Should elementary education in this country be provided by the government because it is running a Welfare State, or is it because every citizen is entitled to such education as a right? The debate seemed to have been settled for good when Parliament ected the Right to Education Act (RTE) of 2009. “I want every Indian child, girl and boy, to be so touched by the light of education. I want every Indian to dream of a better future and live that dream” — so said the then Prime Minister Manmohan Singh when this law granting free and compulsory elementary education became operatiol the next year on April 1. But presently the Central government is doing some serious rethink on RTE Act, particularly Section 16 which stipulates that ‘No child admitted in a school shall be held back in any class or expelled from school till the completion of elementary education’. This in effect meant that all students till Class VIII had to be passed as part of Continuous and Comprehensive Evaluation (CCE) under RTE to ensure their all-round development. On Saturday, Union Minister for Human Resource Development Prakash Javadekar reiterated in Guwahati that the Central government now wants to bring back exams in classes V and VIII. Why? Because students are not learning what they are expected to learn in a given class, but are still getting promoted to the next class as they don’t have to sit for exams. This deterioration has been evident in surveys over the last seven years, particularly in Annual Status of Education Reports (ASER).
From 2010 to 2016, the percentage of class V students in rural India who could read class II level textbooks fell from 53.7 percent to 47.8 percent. As for arithmetic, the figures were even more alarming — the percentage of class V students who could do division fell from an already low 36.2 percent to 26 percent. The HRD minister has informed that to junk the ‘no detention’ policy, a bill to amend the RTE Act has been drawn up and will be placed before the Cabinet soon. The changes could be implemented as early as next year. Students will be given two chances to pass at the end of class V and class VII, one in March and another in June after remedial classes. If they fail both chances, they will be detained in that class. In this context, Javadekar referred to last year’s Central Advisory Board of Education (CABE) meet, in which Education ministers of as many as 25 States had opposed the ‘no-detention’ policy. It is clear therefore, that there is much disenchantment with the RTE Act as far as improving learning outcomes, particularly in government schools, is concerned. But RTE activists have pointed out that providing elementary education as a universal fundamental right in a country as varied as India is a multi-layered matter involving many stakeholders. Learning outcomes depend on several other factors than just students being insincere — like the quality of teachers, teaching practices, school infrastructure and environment, availability of books and socio-economic background of students.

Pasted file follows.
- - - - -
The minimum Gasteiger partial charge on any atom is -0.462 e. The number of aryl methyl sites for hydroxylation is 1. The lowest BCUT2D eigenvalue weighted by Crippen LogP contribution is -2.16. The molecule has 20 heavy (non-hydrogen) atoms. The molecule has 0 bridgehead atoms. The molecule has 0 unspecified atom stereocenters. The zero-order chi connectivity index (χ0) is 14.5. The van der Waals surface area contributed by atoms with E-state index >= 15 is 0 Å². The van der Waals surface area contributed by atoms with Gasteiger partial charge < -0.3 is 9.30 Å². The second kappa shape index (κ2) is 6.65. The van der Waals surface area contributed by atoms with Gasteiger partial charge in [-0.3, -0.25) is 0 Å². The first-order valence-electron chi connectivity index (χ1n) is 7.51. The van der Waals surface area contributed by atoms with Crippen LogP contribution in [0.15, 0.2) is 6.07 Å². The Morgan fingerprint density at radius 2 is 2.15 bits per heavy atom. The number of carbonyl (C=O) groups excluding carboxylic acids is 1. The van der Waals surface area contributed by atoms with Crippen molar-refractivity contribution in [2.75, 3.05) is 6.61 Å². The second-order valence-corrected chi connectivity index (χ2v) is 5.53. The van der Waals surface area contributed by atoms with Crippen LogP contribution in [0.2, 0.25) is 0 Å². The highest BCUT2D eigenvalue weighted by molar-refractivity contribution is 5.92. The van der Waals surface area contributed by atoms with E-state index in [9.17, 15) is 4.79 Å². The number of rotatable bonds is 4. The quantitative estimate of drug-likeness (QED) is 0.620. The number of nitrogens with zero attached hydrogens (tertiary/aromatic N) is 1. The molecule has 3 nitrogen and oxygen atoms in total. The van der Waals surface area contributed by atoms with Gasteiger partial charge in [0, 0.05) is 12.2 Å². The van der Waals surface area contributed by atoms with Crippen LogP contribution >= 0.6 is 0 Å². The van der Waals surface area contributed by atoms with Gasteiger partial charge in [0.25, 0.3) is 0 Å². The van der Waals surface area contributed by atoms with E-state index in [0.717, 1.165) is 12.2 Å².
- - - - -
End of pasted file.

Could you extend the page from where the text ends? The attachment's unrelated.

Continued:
It is a fact that lakhs of teaching posts in government schools remain vacant; many teachers lack tiolly recognised professiol qualifications; the problem is aggravated by burdening school teachers with non-teaching tasks. Unless these gaps are filled and distortions straightened out, it is unfair to put the blame for poor learning outcomes only on students, RTE activists contend. They point out that there are lakhs of children from poor, margilised families who are actually the first in their families to attend school, that there are many of them constantly facing the pressure to drop out and start earning a living. Motivating such families to send their wards to school and keeping them there, at least till end of elementary level, is an achievement in itself. The State has much to do in ensuring a school environment free of anxiety and fear, hostility and undue pressure. Detaining such students will only make it easy for them to drop out. On this point, other observers are asking whether governments in this country are at all serious in ensuring whether school students are learning anything useful or not. It is all very well for governments to insist that teachers complete their syllabus (despite their additiol duties). But should not the focus of teaching change so as to actually help school students read and understand, to write meaningfully, to tackle numbers? Chief Minister Sarbanda Sonowal during Saturday’s programme spoke of his government’s decision to start ‘Gunotsav’ to ensure quality education in schools. Education being a state subject, the onus is on the Assam government to frame a well-considered response to the amended RTE Act when it comes about. No child in this State should be deprived of education due to factors for which it is not responsible.